Nice. Time to replace the old Intel 320 in RAID0 perhaps. Reply
  • MikeMurphy - Monday, June 16, 2014 - link

    I always like a good review, but I'm finding SSD benchmarks difficult to respect when the real-world difference between this drive and the MX100 will be invisible to most users. Reply
  • Samus - Tuesday, June 17, 2014 - link

    I agree, Ferrari's vs Lamborghini's. Anybody coming from a hard drive or even a last-gen SSD (like an Intel X25) isn't going to notice the difference between a $100 MX100 and a $200 Sandisk Extreme Pro Reply
  • nathanddrews - Tuesday, June 17, 2014 - link

    No one will notice... except people that can and do distinguish between Ferraris and Lambos. I would imagine that someone that could tell the difference between a WD Velociraptor and a Seagate Barracuda would notice the difference between these two drives. Different users have different needs, that should be obvious. Reply
  • MyrddinE - Tuesday, June 17, 2014 - link

    The issue is that many power users *think* they can tell the difference, but fail to in blind tests. This has been proven true frequently, usually in relation to more subjective domains like audio, but it applies everywhere. Sit a user at two computers, one overclocked 5%, one not, and it's likely not a single power user will be able to tell without a FPS meter or perf test result. Reply
  • nathanddrews - Tuesday, June 17, 2014 - link

    Depends on what operation is boosted by 5%. If 5% allows you to maintain solid vsync vs dips, then you sure as heck will be able to tell. If 5% is the difference between completing 5% more editing projects in the same amount of time, then people who spend more will see a benefit. There's always a case to be made for measurable improvements.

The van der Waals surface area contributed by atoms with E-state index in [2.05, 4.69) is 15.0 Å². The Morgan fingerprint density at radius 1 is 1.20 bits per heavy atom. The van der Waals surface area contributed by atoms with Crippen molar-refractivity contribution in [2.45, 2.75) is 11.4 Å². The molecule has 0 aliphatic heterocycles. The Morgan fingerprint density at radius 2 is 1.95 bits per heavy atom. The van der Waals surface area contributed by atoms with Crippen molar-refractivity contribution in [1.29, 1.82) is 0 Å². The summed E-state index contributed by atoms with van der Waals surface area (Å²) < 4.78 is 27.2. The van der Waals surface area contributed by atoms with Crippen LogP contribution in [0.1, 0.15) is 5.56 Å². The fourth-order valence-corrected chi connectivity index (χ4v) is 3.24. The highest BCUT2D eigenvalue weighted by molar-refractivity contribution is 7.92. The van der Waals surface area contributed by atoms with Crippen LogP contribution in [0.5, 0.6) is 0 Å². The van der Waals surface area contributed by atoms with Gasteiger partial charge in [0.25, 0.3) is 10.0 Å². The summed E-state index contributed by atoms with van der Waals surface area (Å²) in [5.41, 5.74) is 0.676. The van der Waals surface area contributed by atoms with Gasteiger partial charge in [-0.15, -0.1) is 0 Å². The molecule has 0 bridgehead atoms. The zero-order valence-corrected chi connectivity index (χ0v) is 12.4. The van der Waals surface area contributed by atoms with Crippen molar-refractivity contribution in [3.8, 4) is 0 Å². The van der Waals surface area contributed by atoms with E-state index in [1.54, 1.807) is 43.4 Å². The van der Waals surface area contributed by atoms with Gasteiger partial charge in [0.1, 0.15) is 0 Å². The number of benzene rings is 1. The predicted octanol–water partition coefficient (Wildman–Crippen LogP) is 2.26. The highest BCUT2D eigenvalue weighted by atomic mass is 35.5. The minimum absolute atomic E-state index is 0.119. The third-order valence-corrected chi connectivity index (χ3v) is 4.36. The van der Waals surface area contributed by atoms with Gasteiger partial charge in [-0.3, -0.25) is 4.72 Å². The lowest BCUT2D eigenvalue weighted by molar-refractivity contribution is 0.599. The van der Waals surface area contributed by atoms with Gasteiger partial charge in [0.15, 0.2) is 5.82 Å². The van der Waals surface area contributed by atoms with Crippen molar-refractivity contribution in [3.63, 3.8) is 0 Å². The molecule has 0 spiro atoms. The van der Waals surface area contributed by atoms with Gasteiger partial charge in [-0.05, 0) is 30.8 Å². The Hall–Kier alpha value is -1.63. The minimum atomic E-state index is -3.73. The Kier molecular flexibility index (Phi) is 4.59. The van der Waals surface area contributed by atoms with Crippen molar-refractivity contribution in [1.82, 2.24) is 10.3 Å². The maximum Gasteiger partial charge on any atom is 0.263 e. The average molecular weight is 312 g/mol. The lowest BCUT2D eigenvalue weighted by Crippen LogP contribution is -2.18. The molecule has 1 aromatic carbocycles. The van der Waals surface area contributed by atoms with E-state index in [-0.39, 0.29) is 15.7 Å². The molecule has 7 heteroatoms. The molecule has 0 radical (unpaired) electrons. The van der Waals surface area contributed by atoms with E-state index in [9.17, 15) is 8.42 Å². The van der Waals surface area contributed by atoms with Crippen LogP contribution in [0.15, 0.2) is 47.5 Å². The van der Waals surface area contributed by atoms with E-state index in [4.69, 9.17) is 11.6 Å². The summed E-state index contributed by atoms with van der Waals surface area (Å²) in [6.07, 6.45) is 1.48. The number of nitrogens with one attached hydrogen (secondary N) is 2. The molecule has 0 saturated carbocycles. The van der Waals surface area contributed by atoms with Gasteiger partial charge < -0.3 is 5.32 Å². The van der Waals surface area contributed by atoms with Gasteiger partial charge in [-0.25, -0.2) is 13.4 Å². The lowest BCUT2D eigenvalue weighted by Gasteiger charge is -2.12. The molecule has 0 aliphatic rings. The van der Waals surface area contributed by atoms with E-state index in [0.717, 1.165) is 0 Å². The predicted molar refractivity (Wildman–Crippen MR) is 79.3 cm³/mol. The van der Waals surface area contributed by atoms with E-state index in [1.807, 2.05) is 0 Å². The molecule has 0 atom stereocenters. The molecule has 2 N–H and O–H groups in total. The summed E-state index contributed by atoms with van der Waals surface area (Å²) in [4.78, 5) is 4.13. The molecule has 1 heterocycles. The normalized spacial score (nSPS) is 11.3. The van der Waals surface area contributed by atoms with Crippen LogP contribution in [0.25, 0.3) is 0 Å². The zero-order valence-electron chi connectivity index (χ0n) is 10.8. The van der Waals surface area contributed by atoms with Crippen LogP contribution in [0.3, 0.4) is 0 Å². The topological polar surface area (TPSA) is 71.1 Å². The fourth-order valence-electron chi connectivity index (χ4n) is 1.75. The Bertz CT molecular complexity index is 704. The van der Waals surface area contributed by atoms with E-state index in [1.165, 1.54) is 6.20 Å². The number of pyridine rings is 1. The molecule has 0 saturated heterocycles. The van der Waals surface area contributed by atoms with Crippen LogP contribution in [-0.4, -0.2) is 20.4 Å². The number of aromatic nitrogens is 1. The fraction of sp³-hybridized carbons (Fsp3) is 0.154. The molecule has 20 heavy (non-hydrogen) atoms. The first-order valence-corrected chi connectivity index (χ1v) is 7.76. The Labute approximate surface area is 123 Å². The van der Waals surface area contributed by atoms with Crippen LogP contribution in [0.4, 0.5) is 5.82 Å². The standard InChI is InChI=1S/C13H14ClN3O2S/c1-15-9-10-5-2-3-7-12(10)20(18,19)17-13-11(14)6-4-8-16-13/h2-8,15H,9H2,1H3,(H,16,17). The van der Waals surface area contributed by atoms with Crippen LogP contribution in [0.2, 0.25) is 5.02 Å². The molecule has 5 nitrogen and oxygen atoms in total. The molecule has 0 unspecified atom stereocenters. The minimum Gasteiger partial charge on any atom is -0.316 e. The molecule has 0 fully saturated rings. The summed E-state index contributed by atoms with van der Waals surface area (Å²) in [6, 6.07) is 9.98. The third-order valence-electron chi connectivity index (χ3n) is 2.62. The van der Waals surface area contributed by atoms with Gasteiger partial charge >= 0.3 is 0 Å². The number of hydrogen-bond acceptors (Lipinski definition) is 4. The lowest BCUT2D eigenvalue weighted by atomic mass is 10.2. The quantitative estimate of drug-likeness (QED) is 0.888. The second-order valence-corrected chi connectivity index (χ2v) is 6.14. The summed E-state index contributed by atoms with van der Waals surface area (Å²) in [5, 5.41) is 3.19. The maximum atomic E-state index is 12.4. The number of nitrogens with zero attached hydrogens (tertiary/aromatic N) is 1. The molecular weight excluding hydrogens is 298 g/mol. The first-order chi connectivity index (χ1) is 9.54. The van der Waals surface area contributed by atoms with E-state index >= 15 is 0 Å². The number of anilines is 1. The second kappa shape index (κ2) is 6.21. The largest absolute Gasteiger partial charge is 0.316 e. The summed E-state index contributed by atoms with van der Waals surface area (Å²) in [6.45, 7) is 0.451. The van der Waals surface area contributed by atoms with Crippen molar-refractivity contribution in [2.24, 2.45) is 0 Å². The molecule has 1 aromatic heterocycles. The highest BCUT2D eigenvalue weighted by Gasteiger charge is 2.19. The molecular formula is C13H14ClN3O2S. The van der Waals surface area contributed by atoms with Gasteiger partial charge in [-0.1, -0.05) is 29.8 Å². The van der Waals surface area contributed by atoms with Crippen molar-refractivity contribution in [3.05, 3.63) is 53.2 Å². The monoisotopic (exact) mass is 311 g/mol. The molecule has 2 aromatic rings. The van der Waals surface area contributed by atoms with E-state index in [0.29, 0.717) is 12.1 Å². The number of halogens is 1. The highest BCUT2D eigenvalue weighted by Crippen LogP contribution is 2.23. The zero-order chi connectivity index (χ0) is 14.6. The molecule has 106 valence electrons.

I'm sorry, but the audiophile straw man doesn't apply here.
    Reply
  • Chaser - Tuesday, June 17, 2014 - link

    A 5 % performance difference with selective benchmarks using higher end SSD WON'T be noticed in real world user experiences. No need to apologize. Reply
  • Kristian Vättö - Tuesday, June 17, 2014 - link

    5%? The difference between 240GB Extreme Pro and 256GB MX100 is more like 162% in the Storage Bench 2013...

    http://www.anandtech.com/bench/product/1240?vs=122...

    Bear in mind that that's real-world IOs played back on the drive, so it's not as synthetic as e.g. Iometer tests are.
    Reply
  • TheWrongChristian - Wednesday, June 18, 2014 - link

    It's entirely synthetic, even if derived from real trace data.

    As I understand it, the trace is replayed as fast as possible. In the real world, the trace probably would have been collected over a period of hours or days. In those time frames, different levels of near instantaneous is the same if it's too quick for human perception. Consider the microcontroller controlling your washing machine. It does all it needs to do fast enough, that adding a 10000% faster CPU won;t make your washing clean any quicker.

    Plus, in the real world, other factors come into play. Had the trace been replayed in real time (as in takes as long to replay as to collect, pauses and all) different drives will do things like background GC, which will improve performance of the next burst of activity. A drive that takes 162% as long to replay the trace at full speed may complete the real time trace within milliseconds of the faster drive. Result, no perceptible difference to the user.
    Reply
  • Kristian Vättö - Wednesday, June 18, 2014 - link

    Maximum idle time (i.e. when QD=0) is set to 25 seconds, otherwise the trace is played as it was collected. Sure that's still not the same as playing it back in real time but it's still quite a bit of time for the SSD to do GC. Reply